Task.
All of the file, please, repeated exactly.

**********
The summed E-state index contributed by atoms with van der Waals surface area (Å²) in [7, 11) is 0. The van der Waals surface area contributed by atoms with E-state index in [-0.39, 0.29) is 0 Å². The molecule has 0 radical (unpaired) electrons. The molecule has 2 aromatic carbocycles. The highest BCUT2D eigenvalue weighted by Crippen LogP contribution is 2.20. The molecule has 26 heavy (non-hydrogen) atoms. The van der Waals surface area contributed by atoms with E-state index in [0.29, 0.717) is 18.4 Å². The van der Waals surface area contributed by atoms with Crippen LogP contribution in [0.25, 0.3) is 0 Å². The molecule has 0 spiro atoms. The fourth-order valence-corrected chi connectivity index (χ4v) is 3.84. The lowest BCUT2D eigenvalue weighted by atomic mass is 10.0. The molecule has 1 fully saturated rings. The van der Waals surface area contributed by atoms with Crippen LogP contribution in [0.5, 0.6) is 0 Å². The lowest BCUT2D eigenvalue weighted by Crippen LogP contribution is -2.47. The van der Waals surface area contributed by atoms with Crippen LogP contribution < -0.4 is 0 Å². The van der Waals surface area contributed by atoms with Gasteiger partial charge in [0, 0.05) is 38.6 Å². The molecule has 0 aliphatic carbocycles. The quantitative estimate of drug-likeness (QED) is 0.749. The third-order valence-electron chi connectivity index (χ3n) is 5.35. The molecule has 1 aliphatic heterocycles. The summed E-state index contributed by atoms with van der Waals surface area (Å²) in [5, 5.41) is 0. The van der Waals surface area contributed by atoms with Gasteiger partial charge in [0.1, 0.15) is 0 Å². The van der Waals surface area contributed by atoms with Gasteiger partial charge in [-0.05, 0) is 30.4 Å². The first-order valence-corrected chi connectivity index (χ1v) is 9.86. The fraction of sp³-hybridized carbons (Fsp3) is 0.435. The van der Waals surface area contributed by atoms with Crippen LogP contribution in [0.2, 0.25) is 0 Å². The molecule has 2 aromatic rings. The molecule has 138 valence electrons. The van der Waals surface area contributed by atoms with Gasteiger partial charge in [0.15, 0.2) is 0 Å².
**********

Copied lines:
The summed E-state index contributed by atoms with van der Waals surface area (Å²) in [7, 11) is 0. The van der Waals surface area contributed by atoms with E-state index in [-0.39, 0.29) is 0 Å². The molecule has 0 radical (unpaired) electrons. The molecule has 2 aromatic carbocycles. The highest BCUT2D eigenvalue weighted by Crippen LogP contribution is 2.20. The molecule has 26 heavy (non-hydrogen) atoms. The van der Waals surface area contributed by atoms with E-state index in [0.29, 0.717) is 18.4 Å². The van der Waals surface area contributed by atoms with Crippen LogP contribution in [0.25, 0.3) is 0 Å². The molecule has 0 spiro atoms. The fourth-order valence-corrected chi connectivity index (χ4v) is 3.84. The lowest BCUT2D eigenvalue weighted by atomic mass is 10.0. The molecule has 1 fully saturated rings. The van der Waals surface area contributed by atoms with Crippen LogP contribution in [0.5, 0.6) is 0 Å². The lowest BCUT2D eigenvalue weighted by Crippen LogP contribution is -2.47. The van der Waals surface area contributed by atoms with Crippen LogP contribution < -0.4 is 0 Å². The van der Waals surface area contributed by atoms with Gasteiger partial charge in [0, 0.05) is 38.6 Å². The molecule has 0 aliphatic carbocycles. The quantitative estimate of drug-likeness (QED) is 0.749. The third-order valence-electron chi connectivity index (χ3n) is 5.35. The molecule has 1 aliphatic heterocycles. The summed E-state index contributed by atoms with van der Waals surface area (Å²) in [5, 5.41) is 0. The van der Waals surface area contributed by atoms with Gasteiger partial charge in [0.1, 0.15) is 0 Å². The van der Waals surface area contributed by atoms with Gasteiger partial charge in [-0.05, 0) is 30.4 Å². The first-order valence-corrected chi connectivity index (χ1v) is 9.86. The fraction of sp³-hybridized carbons (Fsp3) is 0.435. The van der Waals surface area contributed by atoms with Crippen LogP contribution in [0.2, 0.25) is 0 Å². The molecule has 2 aromatic rings. The molecule has 138 valence electrons. The van der Waals surface area contributed by atoms with Gasteiger partial charge in [0.15, 0.2) is 0 Å².